Tag Archives: Shiitake cultivation

Farm To Table 2012: Recap 2

28 Mar



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Sold in Pgh area

Sold in local grocery stores


It may just be my opinion, but I like to save the best for last.  A small non-profit farm was at the conference called Quiet Creek farm.  It reminds me a lot of the Robert A. Macosky Center at SRU, an educational farm where you can go to learn how to be more self-reliant in ways you perhaps couldn’t do by reading.

Here are some of the wares they were peddling to raise money for the farm:


I, as someone who has never purchased dehydrated mushrooms, was interested to know that all you have to do is simply soak them in warm liquid for 10-15 minutes.  They reconstitute well AND you can use the liquid in your cooking.

The nice young lad from Quiet Creek Farms did a Shiitake demonstration on FTT Day 2.  It was super cool!

Basically, he showed us how they innoculate substrate (aka hardwood) with a healthy bark.  The bark should be healthy so that invasive fungi and bacteria can’t ruin your mushroom crop.  Before the demonstration, we had a chance to check out the logs they had innoculated and were selling.  The ones on the left were one year old and hadn’t flushed yet.  The one on the left is a 2-year old log which has obviously flushed.

Basically, you want to find a log approximately 3-4 feet in length and about 4-6 inches in diameter.  Its best to innoculate within 2 weeks of cutting to reduce the chances of bad fungi ruining your creation.

During the demonstration, he mentioned that a healthy log can sprout shiitakes twice a year!  These logs can be used year after year.  At the farm, there are 7-8 year old logs which are extremely lightweight.  The mushrooms feed on the nutrients deep inside the log.  Pretty cool stuff…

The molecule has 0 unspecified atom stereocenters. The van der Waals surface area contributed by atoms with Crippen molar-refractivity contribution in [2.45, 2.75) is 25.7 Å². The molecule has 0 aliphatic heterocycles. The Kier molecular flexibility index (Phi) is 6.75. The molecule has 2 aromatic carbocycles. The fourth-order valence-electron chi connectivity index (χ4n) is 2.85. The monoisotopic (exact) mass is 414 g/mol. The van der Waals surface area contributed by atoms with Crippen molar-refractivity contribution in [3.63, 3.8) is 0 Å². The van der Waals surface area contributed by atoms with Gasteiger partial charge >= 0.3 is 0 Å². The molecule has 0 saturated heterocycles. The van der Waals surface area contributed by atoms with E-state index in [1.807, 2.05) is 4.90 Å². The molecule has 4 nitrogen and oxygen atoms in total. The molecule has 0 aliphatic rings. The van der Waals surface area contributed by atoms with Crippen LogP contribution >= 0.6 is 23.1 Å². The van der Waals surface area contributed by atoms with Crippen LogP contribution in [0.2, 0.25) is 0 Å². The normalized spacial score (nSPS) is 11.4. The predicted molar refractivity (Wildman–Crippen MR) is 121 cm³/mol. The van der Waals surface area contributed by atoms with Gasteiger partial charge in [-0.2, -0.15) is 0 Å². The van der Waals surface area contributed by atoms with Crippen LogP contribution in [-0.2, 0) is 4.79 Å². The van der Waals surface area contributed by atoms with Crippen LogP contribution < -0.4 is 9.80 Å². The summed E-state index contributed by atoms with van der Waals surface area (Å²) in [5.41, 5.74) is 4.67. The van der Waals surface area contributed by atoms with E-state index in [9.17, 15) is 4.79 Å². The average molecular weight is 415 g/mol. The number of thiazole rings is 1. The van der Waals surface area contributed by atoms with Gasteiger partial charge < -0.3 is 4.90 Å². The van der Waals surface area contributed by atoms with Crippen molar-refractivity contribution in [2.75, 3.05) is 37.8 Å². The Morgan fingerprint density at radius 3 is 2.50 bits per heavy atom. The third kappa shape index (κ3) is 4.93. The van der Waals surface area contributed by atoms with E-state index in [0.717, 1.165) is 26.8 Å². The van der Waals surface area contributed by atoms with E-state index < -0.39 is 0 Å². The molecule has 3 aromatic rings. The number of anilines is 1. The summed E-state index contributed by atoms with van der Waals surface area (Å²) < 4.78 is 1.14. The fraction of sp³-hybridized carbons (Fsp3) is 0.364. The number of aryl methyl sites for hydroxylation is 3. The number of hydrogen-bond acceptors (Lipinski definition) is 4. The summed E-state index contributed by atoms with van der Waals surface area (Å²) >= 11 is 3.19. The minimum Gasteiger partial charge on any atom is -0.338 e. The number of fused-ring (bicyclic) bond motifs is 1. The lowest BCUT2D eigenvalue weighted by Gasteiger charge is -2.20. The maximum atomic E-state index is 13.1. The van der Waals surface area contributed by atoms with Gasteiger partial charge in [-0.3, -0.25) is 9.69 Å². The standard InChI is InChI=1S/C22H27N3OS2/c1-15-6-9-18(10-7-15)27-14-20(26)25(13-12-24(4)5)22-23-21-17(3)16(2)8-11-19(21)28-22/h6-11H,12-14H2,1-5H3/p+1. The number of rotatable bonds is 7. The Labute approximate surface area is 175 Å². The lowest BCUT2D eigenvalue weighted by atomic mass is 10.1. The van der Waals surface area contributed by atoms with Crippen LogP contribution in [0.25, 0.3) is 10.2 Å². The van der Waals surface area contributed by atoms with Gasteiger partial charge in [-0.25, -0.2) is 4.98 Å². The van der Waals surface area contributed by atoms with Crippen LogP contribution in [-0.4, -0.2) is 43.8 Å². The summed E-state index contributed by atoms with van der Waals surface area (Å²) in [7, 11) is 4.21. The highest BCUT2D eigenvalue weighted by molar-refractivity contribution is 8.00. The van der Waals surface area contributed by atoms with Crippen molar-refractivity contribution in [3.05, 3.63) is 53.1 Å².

Here’s the DIY:

First, you have to drill holes into your log, which can be done using 1 of 2 drills:

Or, for the more experienced toolmonger, an angle grinder, which goes about 400 rpms and is really scary.

He told us to drill holes in an off-set diamond pattern 4″ over and 2″ offset.  He said the holes do not need to be any deeper than 1.5 inches.  (Think maxing out your cookie sheet while you are baking cookies, people).

Once the holes are cut, mycelium (white blotchy stuff that looks like sawdust) or mushroom plugs can be inserted.  You just cover the holes and any holes in the bark/areas where branches were cut/top/bottom with beeswax.  Lock that baby down like Fort Knox, cuz you don’t want some wandering fungus to steal your Shiitake gold!

You can put your log in the basement, shed, garage, wherever you have that is 60% in the shade.  Just protect the log from wind and sun and spray it lightly with water to mimic being in the forest.

Even though they take 8-10 months to fruit initially, we bought one anyway 🙂

And for those of you Dahn-towners, it was fun to carry this 20-30 pound baby from the David L. Lawrence Convention Center to the Federal Courthouse, where we were able to park for free because the MIL has super special powers.  (I assume you know that its medium far to carry a piece of forest.)

Here is our log sitting on the side of Grant St. while people stared at me and yelled: “Nice log!”

If they had gone to the conference, they would have been yelling “Nice mycelium!”


Bottom Line of the last 2 posts:  Farm to Table is an amazing experience and I learned a ton of cool stuff.  I think we were also able to chose a CSA finally, got some great swag, networked our little butts off, GOT A SHIITAKE LOG, and overall had a great time.  Next year (schedule permitting, of course), we will try to make it to the food tasting.

Did anyone make it to the tasting and want to brag a little?

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